Human ethics asks the question “what should man do?” Most modern ethicists according to Picknaer only look at this question at a very shallow level which he calls positivist knowledge. Positivist sciences have a general method of analyzing behavioral actions in a way that looses the human person completely through its apersonal focus. Humanistic ethics concentrates on external actions through a rigorous observation of facts that can only be perceived by the senses—in other words only seen by the observer. Through these observations the ethicist is able to formulate laws around the actions observed. This is to be done with complete objectivity. For any human being this complete objectivity is impossible, because all humans are influenced by deeper realities then just those that are “observable facts.”

Ethics can not stand on its own if in the name of modernism it rejects the idea of truth in the fullest context. Moral theology has a more complete view of the human person and the moral actions that an individual takes. The human heart is a very deep reality and can not be negated when it comes to the influence it plays in the daily actions of human beings. Human beings can not be placed within the narrow box of just scientific knowledge, because there is an element of the human life that can not be explained through scientific or positivist knowledge.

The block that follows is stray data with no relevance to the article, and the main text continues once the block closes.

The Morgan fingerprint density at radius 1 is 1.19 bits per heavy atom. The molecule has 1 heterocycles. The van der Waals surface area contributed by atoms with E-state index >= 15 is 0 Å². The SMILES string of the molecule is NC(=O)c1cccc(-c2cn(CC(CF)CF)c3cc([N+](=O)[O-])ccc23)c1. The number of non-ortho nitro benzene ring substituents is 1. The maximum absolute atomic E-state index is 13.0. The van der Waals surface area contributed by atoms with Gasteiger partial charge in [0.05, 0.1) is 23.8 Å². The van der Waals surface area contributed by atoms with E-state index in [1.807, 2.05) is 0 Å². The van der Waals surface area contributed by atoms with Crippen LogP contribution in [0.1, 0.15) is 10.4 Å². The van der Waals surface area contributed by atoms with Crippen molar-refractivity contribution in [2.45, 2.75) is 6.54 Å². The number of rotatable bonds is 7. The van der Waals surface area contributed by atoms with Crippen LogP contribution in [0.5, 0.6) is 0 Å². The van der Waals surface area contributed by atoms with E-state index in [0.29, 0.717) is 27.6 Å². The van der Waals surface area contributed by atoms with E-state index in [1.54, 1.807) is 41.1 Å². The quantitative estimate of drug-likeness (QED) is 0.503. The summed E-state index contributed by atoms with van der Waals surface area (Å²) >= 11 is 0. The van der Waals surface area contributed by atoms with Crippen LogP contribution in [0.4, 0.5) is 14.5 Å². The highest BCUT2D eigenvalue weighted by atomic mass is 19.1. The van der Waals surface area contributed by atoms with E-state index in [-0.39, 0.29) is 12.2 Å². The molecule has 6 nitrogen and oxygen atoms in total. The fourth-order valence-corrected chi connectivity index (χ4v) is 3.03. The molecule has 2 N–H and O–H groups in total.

Ethics or moral reasoning asks the single question “What should man do?” We must know “what man is?” first to truly comprehend how man should behave. Just judging morality through the lenses of moral obligation without love and full discernment endangers the human person to become a lost sheep to the world of impulses or “observable facts.” To search for just quantitative information in order to judge the moral obligations within the given context of a human life is to miss a whole other capacity of the human experience. Living a moral life within the murky waters full of the currents of relativism and “broadmindedness” in this post-modern age with this narrow minded view threatens the true freedom of the human spirit.

John Paul II explained the struggle between human based ethics and God centered moral theology within his encyclical, Veritatis Splendor (84), “Pilate’s question: ‘What is truth’ reflects the distressing perplexity of a man who often no longer knows who he is, whence he comes and where he is going…man is no longer convinced that only in the truth can he find salvation. The saving power of the truth is contested, and freedom alone, uprooted from any objectivity, is left to decide by itself what is good and what is evil. This relativism becomes … a lack of trust in the wisdom of God, who guides man with moral law…when all is said and done, the law of God is always the one true good of man.” The danger of some post-modern thought within the field of ethics is that anything goes in the name of “freedom” which threatens morality at its core-- for then there is no true freedom—“freedom” meaning the full potential of the human person to do the good, thereby becoming the truest good.